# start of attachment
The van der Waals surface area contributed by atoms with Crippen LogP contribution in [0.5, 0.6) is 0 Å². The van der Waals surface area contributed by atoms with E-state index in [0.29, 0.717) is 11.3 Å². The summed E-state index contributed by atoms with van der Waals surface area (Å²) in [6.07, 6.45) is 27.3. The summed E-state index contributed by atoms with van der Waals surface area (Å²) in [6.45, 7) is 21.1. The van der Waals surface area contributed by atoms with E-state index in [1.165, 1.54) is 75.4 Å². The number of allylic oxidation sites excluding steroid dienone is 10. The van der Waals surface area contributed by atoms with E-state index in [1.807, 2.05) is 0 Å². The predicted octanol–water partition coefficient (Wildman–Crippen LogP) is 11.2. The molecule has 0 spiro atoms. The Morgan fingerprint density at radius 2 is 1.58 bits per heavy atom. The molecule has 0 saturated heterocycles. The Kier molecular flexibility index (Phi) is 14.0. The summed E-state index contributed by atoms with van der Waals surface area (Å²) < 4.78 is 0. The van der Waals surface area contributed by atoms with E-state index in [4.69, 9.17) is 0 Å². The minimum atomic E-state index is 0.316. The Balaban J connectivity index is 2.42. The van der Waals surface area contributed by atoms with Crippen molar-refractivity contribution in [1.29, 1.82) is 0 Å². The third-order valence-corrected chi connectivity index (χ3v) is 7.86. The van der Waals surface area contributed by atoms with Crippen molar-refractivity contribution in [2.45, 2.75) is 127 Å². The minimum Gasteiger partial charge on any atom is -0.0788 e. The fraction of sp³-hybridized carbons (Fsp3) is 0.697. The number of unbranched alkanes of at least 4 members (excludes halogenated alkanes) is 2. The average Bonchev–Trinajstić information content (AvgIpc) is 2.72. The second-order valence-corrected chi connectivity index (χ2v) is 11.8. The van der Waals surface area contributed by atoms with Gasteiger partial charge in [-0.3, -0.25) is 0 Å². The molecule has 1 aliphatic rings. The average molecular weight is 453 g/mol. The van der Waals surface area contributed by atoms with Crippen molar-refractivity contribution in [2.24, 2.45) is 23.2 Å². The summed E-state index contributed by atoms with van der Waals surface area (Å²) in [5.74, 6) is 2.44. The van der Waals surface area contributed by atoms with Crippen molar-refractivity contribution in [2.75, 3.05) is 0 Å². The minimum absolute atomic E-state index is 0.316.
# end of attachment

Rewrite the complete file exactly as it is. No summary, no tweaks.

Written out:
The van der Waals surface area contributed by atoms with Crippen LogP contribution in [0.5, 0.6) is 0 Å². The van der Waals surface area contributed by atoms with E-state index in [0.29, 0.717) is 11.3 Å². The summed E-state index contributed by atoms with van der Waals surface area (Å²) in [6.07, 6.45) is 27.3. The summed E-state index contributed by atoms with van der Waals surface area (Å²) in [6.45, 7) is 21.1. The van der Waals surface area contributed by atoms with E-state index in [1.165, 1.54) is 75.4 Å². The number of allylic oxidation sites excluding steroid dienone is 10. The van der Waals surface area contributed by atoms with E-state index in [1.807, 2.05) is 0 Å². The predicted octanol–water partition coefficient (Wildman–Crippen LogP) is 11.2. The molecule has 0 spiro atoms. The Morgan fingerprint density at radius 2 is 1.58 bits per heavy atom. The molecule has 0 saturated heterocycles. The Kier molecular flexibility index (Phi) is 14.0. The summed E-state index contributed by atoms with van der Waals surface area (Å²) < 4.78 is 0. The van der Waals surface area contributed by atoms with E-state index in [4.69, 9.17) is 0 Å². The minimum atomic E-state index is 0.316. The Balaban J connectivity index is 2.42. The van der Waals surface area contributed by atoms with Crippen molar-refractivity contribution in [1.29, 1.82) is 0 Å². The third-order valence-corrected chi connectivity index (χ3v) is 7.86. The van der Waals surface area contributed by atoms with Crippen molar-refractivity contribution in [2.45, 2.75) is 127 Å². The minimum Gasteiger partial charge on any atom is -0.0788 e. The fraction of sp³-hybridized carbons (Fsp3) is 0.697. The number of unbranched alkanes of at least 4 members (excludes halogenated alkanes) is 2. The average Bonchev–Trinajstić information content (AvgIpc) is 2.72. The second-order valence-corrected chi connectivity index (χ2v) is 11.8. The van der Waals surface area contributed by atoms with Gasteiger partial charge in [-0.3, -0.25) is 0 Å². The molecule has 1 aliphatic rings. The average molecular weight is 453 g/mol. The van der Waals surface area contributed by atoms with Crippen molar-refractivity contribution in [2.24, 2.45) is 23.2 Å². The summed E-state index contributed by atoms with van der Waals surface area (Å²) in [5.74, 6) is 2.44. The van der Waals surface area contributed by atoms with Crippen molar-refractivity contribution in [2.75, 3.05) is 0 Å². The minimum absolute atomic E-state index is 0.316.